The fire is burning well now. I fed the letters on to the flames in small amounts to be sure they would catch   …. As I threw each bundle into the fire, I kissed it.

Enough remain to give me and others pleasure, not none I hope which show Jane as she once described herself, “If I am a wild beast, I cannot help it. It is not my own fault.”

Indeed it was not her fault and no one will ever be allowed to think so. No one will ever be allowed either to see anything other than the perfection of our relationship as sisters. I am seventy years old now and my life may not be very much longer. I should not like to be suddenly taken ill and unable to make the arrangements for the disposal of Jane’s personal effects.   Page 253

Jill Pitkeathley has written a biography of Jane Austen through the eyes of her sister Cassandra in her book “Cassandra and Jane – A Jane Austen Novel”, a clever twist.  It is obvious that Pitkeathley has done her homework. She has read widely, searched for the truth and used it well in this ‘fictional memoir’.  The historical accuracy of the story is as close as we can be sure of, as has been documented from her family’s telling of her life.

Our brothers have an image of our dear sister which is of someone clever, quick witted, a little sharp in her tone sometimes but loving, warm, daughter and aunt who was in the whole content with her life. If they sometimes saw, as I did, the low spirits, the anger, even the bitterness in her, they have forgotten it now in revering her memory. I am content with that.  – page 84

I very much wanted to rave how much I adored this book. But perhaps the book fell flat because I didn’t set aside a whole day to read it from cover to cover; instead I broke my reading up into chunks to fit around the daily reality of life with a five year old on summer holidays which could have been an impediment to my enjoyment.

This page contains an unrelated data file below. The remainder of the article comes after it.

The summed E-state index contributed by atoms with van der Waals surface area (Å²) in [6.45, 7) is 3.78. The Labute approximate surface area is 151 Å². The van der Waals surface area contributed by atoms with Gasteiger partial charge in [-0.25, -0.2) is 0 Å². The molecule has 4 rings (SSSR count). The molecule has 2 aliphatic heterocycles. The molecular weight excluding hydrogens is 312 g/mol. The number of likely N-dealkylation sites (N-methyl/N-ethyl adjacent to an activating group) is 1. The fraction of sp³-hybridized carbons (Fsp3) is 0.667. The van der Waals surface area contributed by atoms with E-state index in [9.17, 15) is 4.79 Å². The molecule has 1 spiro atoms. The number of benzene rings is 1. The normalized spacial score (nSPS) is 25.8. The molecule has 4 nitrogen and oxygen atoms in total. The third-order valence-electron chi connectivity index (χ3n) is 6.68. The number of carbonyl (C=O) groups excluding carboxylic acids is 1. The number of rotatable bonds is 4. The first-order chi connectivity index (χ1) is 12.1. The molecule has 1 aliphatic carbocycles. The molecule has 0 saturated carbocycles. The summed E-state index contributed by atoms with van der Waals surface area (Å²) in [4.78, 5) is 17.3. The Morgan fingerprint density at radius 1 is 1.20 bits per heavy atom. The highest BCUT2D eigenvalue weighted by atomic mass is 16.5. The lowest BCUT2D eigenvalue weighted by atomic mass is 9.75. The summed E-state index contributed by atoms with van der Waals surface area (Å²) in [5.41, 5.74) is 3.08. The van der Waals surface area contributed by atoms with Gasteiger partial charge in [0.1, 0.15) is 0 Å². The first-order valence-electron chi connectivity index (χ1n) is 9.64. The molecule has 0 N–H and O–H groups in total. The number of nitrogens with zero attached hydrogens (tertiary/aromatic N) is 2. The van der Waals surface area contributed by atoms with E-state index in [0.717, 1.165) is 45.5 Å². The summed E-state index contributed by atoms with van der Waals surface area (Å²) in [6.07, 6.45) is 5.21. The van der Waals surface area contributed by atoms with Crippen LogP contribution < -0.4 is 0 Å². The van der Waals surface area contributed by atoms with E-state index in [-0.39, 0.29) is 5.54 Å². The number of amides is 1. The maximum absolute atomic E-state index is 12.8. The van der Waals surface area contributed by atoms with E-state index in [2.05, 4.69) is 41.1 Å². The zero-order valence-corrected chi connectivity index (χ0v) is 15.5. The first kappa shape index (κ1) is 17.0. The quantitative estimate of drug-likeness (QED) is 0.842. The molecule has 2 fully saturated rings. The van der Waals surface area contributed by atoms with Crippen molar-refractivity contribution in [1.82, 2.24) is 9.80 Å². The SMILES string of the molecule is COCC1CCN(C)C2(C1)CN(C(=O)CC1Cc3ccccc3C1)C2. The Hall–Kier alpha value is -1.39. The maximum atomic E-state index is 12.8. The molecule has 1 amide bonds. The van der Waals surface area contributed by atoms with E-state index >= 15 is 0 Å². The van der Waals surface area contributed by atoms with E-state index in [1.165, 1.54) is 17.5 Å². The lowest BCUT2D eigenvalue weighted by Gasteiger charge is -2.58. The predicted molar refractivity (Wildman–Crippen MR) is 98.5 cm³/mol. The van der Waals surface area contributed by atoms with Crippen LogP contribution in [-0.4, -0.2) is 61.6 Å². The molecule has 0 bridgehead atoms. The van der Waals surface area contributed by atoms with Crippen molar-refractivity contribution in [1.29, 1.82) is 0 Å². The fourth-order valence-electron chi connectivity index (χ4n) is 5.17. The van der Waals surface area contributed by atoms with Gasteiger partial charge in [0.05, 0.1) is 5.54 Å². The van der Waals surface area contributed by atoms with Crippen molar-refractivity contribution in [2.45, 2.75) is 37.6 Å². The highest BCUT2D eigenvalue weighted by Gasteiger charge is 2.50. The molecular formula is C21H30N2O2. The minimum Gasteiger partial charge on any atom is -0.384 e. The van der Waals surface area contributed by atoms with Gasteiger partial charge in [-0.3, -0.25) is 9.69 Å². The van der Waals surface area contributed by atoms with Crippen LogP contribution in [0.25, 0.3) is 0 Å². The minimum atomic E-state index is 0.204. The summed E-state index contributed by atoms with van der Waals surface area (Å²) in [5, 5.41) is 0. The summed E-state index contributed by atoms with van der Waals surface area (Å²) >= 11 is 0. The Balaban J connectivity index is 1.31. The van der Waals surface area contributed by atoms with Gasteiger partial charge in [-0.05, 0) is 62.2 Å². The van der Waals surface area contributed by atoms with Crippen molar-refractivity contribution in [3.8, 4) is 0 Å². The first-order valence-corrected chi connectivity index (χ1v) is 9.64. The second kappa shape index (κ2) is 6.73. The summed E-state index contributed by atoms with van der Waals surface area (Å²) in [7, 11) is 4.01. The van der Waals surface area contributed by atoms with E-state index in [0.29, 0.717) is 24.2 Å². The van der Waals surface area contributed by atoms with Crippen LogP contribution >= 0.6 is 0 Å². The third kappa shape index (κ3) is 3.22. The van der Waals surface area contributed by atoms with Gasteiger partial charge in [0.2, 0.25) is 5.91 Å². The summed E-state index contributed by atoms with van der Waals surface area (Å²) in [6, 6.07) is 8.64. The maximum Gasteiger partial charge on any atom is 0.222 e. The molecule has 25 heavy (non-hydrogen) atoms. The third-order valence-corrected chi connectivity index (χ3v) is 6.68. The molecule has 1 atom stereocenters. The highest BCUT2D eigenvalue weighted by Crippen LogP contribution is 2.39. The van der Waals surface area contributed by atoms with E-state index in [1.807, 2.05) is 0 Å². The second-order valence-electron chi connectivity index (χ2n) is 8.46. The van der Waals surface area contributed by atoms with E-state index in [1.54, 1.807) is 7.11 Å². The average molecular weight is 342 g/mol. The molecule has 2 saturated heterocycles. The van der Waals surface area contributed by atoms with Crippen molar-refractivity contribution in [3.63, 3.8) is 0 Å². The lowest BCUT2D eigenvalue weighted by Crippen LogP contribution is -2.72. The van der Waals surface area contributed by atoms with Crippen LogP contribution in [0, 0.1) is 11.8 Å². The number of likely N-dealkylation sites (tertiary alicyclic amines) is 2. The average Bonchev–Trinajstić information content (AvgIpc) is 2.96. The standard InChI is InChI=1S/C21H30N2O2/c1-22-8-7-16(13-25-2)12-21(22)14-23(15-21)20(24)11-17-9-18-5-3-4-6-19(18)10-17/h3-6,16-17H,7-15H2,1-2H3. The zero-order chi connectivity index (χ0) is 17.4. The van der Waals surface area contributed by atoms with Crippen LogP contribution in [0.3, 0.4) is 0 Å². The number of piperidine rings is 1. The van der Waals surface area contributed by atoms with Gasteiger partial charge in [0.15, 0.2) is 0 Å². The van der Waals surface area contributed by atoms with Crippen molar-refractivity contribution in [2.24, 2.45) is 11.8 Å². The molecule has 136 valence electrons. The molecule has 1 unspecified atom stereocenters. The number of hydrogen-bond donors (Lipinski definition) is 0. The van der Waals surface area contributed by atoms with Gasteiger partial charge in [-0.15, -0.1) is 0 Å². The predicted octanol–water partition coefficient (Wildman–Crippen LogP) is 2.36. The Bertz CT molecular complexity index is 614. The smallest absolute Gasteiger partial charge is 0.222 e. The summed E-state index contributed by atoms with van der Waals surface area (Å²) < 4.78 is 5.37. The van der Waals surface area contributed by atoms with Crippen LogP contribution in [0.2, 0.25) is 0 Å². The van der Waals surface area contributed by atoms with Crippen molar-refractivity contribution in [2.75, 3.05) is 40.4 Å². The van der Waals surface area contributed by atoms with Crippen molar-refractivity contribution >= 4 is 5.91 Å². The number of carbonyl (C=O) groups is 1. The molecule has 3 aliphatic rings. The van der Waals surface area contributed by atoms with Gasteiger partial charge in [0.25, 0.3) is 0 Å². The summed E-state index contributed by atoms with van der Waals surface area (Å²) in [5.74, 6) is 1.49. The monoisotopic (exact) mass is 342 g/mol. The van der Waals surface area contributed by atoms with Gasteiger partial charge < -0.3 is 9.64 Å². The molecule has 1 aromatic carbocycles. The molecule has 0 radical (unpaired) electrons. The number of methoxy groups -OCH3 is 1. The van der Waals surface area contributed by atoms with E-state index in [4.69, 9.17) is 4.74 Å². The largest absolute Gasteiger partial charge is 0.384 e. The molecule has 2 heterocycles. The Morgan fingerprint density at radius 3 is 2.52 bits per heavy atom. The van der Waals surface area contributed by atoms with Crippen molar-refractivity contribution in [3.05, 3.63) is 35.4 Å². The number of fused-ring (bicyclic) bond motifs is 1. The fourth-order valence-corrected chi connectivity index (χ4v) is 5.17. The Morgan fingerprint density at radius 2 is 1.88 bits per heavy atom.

Yes, it was clever in execution and true to historical fact, but something holds me back from gushing. Personally I felt it hard to connect with Cassandra and Jane. They lacked warmth, which may actually be tribute to Pitkeathley’s ability to write so convincingly in the voice of the era, where there was little openness to strangers, and a certain aloofness and restraint.  I admired the writing of this book, but I did not adore it. In my opinion it’s not a ‘not to be missed’ read.   I will say it is worth the read to gain a better understanding of the reality of Jane’s life, because it makes her ability to write such timeless works all the more remarkable.

The copy of this book came from my local library

Publisher: Harper
Pages: 270
ISBN: 9780061446399
Language: English
Notes: First published in Great Britain in 2004